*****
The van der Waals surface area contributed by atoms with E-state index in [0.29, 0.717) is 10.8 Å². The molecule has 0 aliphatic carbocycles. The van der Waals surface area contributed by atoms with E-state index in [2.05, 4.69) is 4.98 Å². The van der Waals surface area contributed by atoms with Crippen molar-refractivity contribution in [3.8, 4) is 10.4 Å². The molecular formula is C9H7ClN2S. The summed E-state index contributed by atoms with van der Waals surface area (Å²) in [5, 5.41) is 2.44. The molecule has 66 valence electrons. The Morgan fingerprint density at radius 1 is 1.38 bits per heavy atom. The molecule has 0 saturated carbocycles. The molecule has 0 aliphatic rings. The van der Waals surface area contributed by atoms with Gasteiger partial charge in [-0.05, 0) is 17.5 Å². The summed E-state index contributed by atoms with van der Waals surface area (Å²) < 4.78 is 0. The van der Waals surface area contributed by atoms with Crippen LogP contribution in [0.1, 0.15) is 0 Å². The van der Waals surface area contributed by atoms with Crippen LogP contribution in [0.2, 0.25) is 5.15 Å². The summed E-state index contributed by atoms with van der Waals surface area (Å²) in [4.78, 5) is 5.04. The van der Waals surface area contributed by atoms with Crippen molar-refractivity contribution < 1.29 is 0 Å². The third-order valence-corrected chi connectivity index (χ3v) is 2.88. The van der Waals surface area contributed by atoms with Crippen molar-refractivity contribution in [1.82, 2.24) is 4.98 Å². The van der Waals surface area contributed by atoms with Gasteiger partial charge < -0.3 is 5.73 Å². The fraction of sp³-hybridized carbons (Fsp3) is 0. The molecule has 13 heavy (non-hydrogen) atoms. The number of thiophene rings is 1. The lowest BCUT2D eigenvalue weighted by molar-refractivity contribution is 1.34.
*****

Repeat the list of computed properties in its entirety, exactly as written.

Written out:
The van der Waals surface area contributed by atoms with E-state index in [0.29, 0.717) is 10.8 Å². The molecule has 0 aliphatic carbocycles. The van der Waals surface area contributed by atoms with E-state index in [2.05, 4.69) is 4.98 Å². The van der Waals surface area contributed by atoms with Crippen molar-refractivity contribution in [3.8, 4) is 10.4 Å². The molecular formula is C9H7ClN2S. The summed E-state index contributed by atoms with van der Waals surface area (Å²) in [5, 5.41) is 2.44. The molecule has 66 valence electrons. The Morgan fingerprint density at radius 1 is 1.38 bits per heavy atom. The molecule has 0 saturated carbocycles. The molecule has 0 aliphatic rings. The van der Waals surface area contributed by atoms with Gasteiger partial charge in [-0.05, 0) is 17.5 Å². The summed E-state index contributed by atoms with van der Waals surface area (Å²) < 4.78 is 0. The van der Waals surface area contributed by atoms with Crippen LogP contribution in [0.1, 0.15) is 0 Å². The van der Waals surface area contributed by atoms with Crippen LogP contribution in [0.2, 0.25) is 5.15 Å². The summed E-state index contributed by atoms with van der Waals surface area (Å²) in [4.78, 5) is 5.04. The van der Waals surface area contributed by atoms with Crippen molar-refractivity contribution < 1.29 is 0 Å². The third-order valence-corrected chi connectivity index (χ3v) is 2.88. The van der Waals surface area contributed by atoms with Crippen molar-refractivity contribution in [1.82, 2.24) is 4.98 Å². The van der Waals surface area contributed by atoms with Gasteiger partial charge < -0.3 is 5.73 Å². The fraction of sp³-hybridized carbons (Fsp3) is 0. The molecule has 13 heavy (non-hydrogen) atoms. The number of thiophene rings is 1. The lowest BCUT2D eigenvalue weighted by molar-refractivity contribution is 1.34.